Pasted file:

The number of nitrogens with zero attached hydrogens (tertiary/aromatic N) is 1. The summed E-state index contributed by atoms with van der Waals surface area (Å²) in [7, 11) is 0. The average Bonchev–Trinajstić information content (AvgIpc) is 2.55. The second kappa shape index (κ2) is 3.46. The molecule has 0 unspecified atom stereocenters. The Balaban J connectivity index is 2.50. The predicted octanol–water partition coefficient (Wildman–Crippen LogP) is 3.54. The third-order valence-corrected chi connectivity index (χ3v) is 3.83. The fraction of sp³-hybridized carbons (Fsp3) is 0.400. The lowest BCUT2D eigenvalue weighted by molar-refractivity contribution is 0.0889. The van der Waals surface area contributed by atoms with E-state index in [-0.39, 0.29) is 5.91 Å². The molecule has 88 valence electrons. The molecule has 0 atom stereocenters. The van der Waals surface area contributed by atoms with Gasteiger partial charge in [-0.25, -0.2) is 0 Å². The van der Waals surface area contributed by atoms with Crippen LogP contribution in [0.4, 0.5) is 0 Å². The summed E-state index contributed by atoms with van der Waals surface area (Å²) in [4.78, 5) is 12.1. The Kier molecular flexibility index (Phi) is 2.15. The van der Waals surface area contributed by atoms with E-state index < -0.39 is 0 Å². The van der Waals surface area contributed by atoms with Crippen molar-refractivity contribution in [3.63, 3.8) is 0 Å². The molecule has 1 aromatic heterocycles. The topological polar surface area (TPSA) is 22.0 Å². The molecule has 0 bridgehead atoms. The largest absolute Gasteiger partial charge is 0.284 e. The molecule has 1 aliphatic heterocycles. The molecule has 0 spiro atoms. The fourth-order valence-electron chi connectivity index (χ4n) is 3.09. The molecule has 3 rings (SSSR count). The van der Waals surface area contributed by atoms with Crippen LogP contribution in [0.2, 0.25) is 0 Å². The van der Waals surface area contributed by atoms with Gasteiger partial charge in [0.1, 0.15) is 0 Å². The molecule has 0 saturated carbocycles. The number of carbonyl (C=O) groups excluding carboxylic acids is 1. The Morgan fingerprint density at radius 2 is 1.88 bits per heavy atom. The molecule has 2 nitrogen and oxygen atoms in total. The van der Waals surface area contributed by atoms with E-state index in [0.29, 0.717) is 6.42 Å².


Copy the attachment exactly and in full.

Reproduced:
The number of nitrogens with zero attached hydrogens (tertiary/aromatic N) is 1. The summed E-state index contributed by atoms with van der Waals surface area (Å²) in [7, 11) is 0. The average Bonchev–Trinajstić information content (AvgIpc) is 2.55. The second kappa shape index (κ2) is 3.46. The molecule has 0 unspecified atom stereocenters. The Balaban J connectivity index is 2.50. The predicted octanol–water partition coefficient (Wildman–Crippen LogP) is 3.54. The third-order valence-corrected chi connectivity index (χ3v) is 3.83. The fraction of sp³-hybridized carbons (Fsp3) is 0.400. The lowest BCUT2D eigenvalue weighted by molar-refractivity contribution is 0.0889. The van der Waals surface area contributed by atoms with E-state index in [-0.39, 0.29) is 5.91 Å². The molecule has 88 valence electrons. The molecule has 0 atom stereocenters. The van der Waals surface area contributed by atoms with Gasteiger partial charge in [-0.25, -0.2) is 0 Å². The van der Waals surface area contributed by atoms with Crippen LogP contribution in [0.4, 0.5) is 0 Å². The summed E-state index contributed by atoms with van der Waals surface area (Å²) in [4.78, 5) is 12.1. The Kier molecular flexibility index (Phi) is 2.15. The van der Waals surface area contributed by atoms with E-state index < -0.39 is 0 Å². The van der Waals surface area contributed by atoms with Crippen molar-refractivity contribution in [3.63, 3.8) is 0 Å². The molecule has 1 aromatic heterocycles. The topological polar surface area (TPSA) is 22.0 Å². The molecule has 0 bridgehead atoms. The largest absolute Gasteiger partial charge is 0.284 e. The molecule has 1 aliphatic heterocycles. The molecule has 0 spiro atoms. The fourth-order valence-electron chi connectivity index (χ4n) is 3.09. The molecule has 3 rings (SSSR count). The van der Waals surface area contributed by atoms with Crippen LogP contribution in [0.2, 0.25) is 0 Å². The van der Waals surface area contributed by atoms with Gasteiger partial charge in [0.1, 0.15) is 0 Å². The molecule has 0 saturated carbocycles. The number of carbonyl (C=O) groups excluding carboxylic acids is 1. The Morgan fingerprint density at radius 2 is 1.88 bits per heavy atom. The molecule has 2 nitrogen and oxygen atoms in total. The van der Waals surface area contributed by atoms with E-state index in [0.29, 0.717) is 6.42 Å².